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In this novel by Victorian sensationalist Mary Elizabeth Braddon, Henry Dunbar returns to England after a 30-year exile to India for committing forgery. What follows is an adventure involving murder, deception, the ethical quandaries of guilt and responsibility, and the struggle against the gender and social barriers of the Victorian era.
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|Product dimensions:||6.00(w) x 9.00(h) x 0.62(d)|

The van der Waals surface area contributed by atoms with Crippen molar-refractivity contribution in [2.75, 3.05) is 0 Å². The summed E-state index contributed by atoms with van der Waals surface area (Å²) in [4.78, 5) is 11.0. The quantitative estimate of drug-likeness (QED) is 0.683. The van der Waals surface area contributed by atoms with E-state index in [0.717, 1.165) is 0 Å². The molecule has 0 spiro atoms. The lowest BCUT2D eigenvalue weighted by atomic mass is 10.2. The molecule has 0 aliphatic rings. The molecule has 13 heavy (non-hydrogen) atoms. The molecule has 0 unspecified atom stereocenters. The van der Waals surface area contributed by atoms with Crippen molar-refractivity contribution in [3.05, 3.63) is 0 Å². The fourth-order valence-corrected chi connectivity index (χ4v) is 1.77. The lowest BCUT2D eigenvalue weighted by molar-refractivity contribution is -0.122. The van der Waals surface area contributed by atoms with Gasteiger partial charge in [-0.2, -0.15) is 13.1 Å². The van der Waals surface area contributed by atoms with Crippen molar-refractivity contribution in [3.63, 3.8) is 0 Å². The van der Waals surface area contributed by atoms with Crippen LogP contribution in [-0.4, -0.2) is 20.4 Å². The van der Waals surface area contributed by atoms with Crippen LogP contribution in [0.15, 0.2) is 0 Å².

About the Author
Mary Elizabeth Braddon (4 October 1835 - 4 February 1915) was an English popular novelist of the Victorian era. She is best known for her 1862 sensation novel Lady Audley's Secret. Born in London, Mary Elizabeth Braddon was privately educated. Her mother Fanny separated from her father Henry in 1840, when Mary was five. When Mary was ten years old, her brother Edward Braddon left for India and later Australia, where he became Premier of Tasmania. Mary worked as an actress for three years when she was befriended by Clara and Adelaide Biddle. They were only playing minor roles but Braddon was able to support herself and her mother. Adelaide noted that Braddon's interest in acting waned as she took an interest in writing novels.